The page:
Yes, this one won’t sit well with your friends from Cleveland. But after bringing the NFL back to our city, the Modells strengthened their commitment to Baltimore by becoming heroic champions for various charities and institutions. Modell and his wife Pat donated tens of millions of dollars to the Kennedy Krieger Institute, Johns Hopkins Hospital, the House of Ruth, St. Vincent de Paul, the Baltimore Museum of Art, the SEED School and the Lyric Opera House — just to name a few.

9. Colts Running Back Lenny Moore

Just about everyone in Baltimore has their own Lenny Moore story. Much like the late Hendricks, the Hall of Famer has maintained a nearly ubiquitous presence in the area. Moore has been ever gracious with his time, willingly taking pictures with and hugging football fans of all ages. He also established the Leslie Moore Foundation Scholarship in Baltimore City schools to honor his late son.

10. Orioles Third Baseman Brooks Robinson

Those first three sentences we used to describe Moore? Yeah, you can repeat them all here. “Mr. Oriole” has been an effervescent champion for our city, even going as far as to auction off almost all of his baseball memorabilia a few years ago to benefit his Constance & Brooks Robinson Charitable Foundation.

11. Tennis Legend Pam Shriver (McDonogh)

A 22-time grand slam winner as a doubles player, the Baltimore native remained extremely committed to her hometown after her Hall of Fame career. Shriver held 25 years of charity tennis events, many of which were exhibitions featuring the sport’s biggest stars and local athletes at the building now known as Royal Farms Arena. Currently an analyst for ESPN, she raised more than $4 million for local charities like the Cystic Fibrosis Foundation and the Baltimore Community Foundation.

12. Ravens Wide Receiver Torrey Smith (Maryland)

As he pointed out in a recent PressBox interview, when he plays his first game of the 2019 season, Smith will have officially played more games away from Baltimore than he did with the Ravens. Yet Smith’s commitment to the city remains rock solid. (He even says his family will settle down here when his playing days are over.) This year’s eighth annual Torrey Smith Family Fund Charity Basketball Game at Royal Farms Arena is just another example of his undeterred commitment to Baltimore.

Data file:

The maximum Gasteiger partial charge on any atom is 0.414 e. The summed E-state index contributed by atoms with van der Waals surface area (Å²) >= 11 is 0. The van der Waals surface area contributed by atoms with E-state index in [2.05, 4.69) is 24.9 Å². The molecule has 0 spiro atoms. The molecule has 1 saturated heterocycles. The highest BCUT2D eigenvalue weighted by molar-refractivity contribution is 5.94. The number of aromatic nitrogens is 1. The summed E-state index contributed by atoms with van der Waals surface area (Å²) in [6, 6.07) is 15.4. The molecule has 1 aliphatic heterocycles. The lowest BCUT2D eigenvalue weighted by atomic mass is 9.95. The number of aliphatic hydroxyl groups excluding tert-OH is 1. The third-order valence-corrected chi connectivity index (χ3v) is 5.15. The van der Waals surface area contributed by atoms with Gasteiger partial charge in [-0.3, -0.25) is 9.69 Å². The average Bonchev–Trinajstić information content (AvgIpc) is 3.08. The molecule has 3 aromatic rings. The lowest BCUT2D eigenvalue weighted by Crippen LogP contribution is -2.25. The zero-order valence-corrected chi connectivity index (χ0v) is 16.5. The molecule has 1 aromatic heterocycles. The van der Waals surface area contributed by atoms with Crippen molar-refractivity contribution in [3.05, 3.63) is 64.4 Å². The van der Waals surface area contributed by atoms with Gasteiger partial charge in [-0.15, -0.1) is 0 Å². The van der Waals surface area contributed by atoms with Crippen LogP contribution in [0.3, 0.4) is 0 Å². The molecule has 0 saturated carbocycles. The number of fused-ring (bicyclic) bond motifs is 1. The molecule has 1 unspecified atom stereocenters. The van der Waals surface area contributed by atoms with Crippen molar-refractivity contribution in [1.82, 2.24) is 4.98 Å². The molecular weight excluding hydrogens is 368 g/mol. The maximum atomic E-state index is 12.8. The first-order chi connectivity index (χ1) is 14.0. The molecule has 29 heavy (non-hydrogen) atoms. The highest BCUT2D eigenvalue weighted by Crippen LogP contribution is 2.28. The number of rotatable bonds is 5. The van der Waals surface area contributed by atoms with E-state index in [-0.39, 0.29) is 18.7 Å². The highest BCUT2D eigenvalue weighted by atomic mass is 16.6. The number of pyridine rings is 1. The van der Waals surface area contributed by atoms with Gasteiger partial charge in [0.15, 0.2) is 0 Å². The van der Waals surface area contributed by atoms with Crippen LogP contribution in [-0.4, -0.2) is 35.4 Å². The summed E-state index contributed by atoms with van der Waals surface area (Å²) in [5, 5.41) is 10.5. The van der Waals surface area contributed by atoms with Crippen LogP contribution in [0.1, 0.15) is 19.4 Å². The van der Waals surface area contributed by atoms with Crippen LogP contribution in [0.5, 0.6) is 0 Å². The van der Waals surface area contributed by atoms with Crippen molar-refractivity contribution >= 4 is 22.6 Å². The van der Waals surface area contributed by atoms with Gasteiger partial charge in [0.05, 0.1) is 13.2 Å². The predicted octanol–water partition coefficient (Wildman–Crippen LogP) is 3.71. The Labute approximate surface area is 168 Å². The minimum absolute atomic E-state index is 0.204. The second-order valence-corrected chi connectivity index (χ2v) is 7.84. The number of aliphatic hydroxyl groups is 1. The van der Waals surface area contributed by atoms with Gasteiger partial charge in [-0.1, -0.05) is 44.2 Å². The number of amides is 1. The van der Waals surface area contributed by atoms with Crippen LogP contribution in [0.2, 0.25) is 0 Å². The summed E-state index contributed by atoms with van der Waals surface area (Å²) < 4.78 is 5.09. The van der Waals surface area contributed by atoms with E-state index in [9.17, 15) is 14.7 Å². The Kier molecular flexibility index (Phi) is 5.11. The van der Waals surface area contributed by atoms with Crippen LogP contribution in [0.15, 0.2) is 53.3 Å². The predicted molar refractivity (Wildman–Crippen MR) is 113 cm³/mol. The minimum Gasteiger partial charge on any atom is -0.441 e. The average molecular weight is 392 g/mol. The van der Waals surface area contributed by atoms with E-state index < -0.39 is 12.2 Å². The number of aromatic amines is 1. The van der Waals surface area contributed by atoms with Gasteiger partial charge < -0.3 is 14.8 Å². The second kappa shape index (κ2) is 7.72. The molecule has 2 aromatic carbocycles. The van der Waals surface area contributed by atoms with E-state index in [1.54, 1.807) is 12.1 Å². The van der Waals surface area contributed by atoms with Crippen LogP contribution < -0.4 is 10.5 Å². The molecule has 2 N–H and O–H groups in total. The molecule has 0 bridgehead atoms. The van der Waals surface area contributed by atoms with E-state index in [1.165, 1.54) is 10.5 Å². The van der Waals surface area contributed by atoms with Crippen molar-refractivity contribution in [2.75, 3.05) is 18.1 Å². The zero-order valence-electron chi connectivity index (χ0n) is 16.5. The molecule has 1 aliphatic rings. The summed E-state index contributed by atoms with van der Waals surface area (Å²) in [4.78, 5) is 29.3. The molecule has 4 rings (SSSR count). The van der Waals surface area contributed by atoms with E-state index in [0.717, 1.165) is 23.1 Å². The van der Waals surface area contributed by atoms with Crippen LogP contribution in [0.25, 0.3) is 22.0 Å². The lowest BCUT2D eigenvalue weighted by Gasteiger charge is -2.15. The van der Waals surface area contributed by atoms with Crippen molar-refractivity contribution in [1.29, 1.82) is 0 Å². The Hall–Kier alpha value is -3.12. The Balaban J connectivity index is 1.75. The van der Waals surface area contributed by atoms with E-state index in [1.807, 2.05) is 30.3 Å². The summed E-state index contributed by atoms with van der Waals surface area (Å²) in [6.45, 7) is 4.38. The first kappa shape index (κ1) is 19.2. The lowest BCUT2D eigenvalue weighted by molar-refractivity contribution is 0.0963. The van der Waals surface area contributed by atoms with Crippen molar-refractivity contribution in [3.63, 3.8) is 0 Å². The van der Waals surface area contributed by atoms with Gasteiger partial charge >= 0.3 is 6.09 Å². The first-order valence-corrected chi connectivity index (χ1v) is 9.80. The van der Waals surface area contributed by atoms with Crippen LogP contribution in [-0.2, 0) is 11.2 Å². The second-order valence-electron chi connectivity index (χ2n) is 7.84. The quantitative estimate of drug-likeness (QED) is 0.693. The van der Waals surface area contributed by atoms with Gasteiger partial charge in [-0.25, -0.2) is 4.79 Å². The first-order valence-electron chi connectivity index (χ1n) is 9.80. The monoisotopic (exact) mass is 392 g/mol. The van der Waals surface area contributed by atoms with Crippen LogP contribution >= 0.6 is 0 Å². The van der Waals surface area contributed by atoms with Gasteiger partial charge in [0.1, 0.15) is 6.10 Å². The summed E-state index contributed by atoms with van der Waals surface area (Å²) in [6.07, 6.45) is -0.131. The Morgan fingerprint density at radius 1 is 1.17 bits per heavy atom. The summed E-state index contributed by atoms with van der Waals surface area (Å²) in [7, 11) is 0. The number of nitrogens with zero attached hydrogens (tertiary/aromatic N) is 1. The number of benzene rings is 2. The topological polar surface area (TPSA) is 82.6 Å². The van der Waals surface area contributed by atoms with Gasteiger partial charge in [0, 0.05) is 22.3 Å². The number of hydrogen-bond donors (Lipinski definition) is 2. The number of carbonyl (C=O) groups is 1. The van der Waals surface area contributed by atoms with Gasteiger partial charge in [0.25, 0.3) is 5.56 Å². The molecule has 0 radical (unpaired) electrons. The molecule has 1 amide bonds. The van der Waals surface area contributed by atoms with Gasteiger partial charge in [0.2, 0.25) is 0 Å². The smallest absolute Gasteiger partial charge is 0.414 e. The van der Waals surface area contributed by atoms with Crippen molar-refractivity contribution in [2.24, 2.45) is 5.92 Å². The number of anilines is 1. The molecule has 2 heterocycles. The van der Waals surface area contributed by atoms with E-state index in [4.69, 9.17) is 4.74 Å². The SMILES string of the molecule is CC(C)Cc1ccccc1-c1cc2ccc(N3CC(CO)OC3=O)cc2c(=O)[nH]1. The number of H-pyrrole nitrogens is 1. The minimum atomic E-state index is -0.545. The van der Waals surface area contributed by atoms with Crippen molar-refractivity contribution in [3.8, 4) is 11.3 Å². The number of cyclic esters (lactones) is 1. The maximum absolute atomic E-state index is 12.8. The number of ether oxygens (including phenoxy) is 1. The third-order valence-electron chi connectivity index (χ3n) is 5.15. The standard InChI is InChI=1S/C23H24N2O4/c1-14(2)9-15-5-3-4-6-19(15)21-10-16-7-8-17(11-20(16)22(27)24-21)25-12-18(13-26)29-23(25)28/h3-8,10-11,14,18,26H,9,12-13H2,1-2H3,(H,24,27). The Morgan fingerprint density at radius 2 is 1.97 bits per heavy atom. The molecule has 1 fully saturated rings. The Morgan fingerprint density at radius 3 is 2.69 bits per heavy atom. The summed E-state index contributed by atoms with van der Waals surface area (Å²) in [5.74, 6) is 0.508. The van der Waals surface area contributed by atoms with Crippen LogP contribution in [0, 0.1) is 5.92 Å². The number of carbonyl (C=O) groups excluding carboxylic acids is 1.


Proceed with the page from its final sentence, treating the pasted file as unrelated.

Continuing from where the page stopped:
13. Ravens Kicker Matt Stover

The two-time All-Pro is so synonymous with philanthropy that it’s actually the center of his post-playing career. He founded the Players’ Philanthropy Fund in 2010 to help other athletes manage their own charitable giving. Stover has remained a highly visible presence at community events.

14. Baltimore Bullets Center Wes Unseld

Unseld’s post-playing days brought him back to Baltimore, where his Hall of Fame career began. For 40 years, Unseld and his family have helped educate and guide generations of the city’s children though Unselds’ School in southwest Baltimore. And as PressBox’s own Jim Henneman once said, “When it comes to character, Wes Unseld’s the closest I’ve ever known to Brooks Robinson.”

15. Dunbar And Maryland Basketball Coach Bob Wade (Morgan State/Dunbar)

His tenure in College Park, Md., did not go the way fans had hoped, but it changes nothing about the legacy of the local coaching icon. Known as a “father figure” for young men during his coaching days, Wade’s impact was evident in ESPN’s “Baltimore Boys” documentary about his incredible Dunbar teams in the 1980s. But even after his coaching days, Wade served as Baltimore City Public School System coordinator of athletics before retiring in 2015. He earned praise for the strides he made in gender equality within the system.

Photo Credit: Kenya Allen, Sabina Moran and Mitch Stringer/PressBox

Issue 252: March 2019

Glenn Clark

See all posts by Glenn Clark. Follow Glenn Clark on Twitter at @glennclarkradio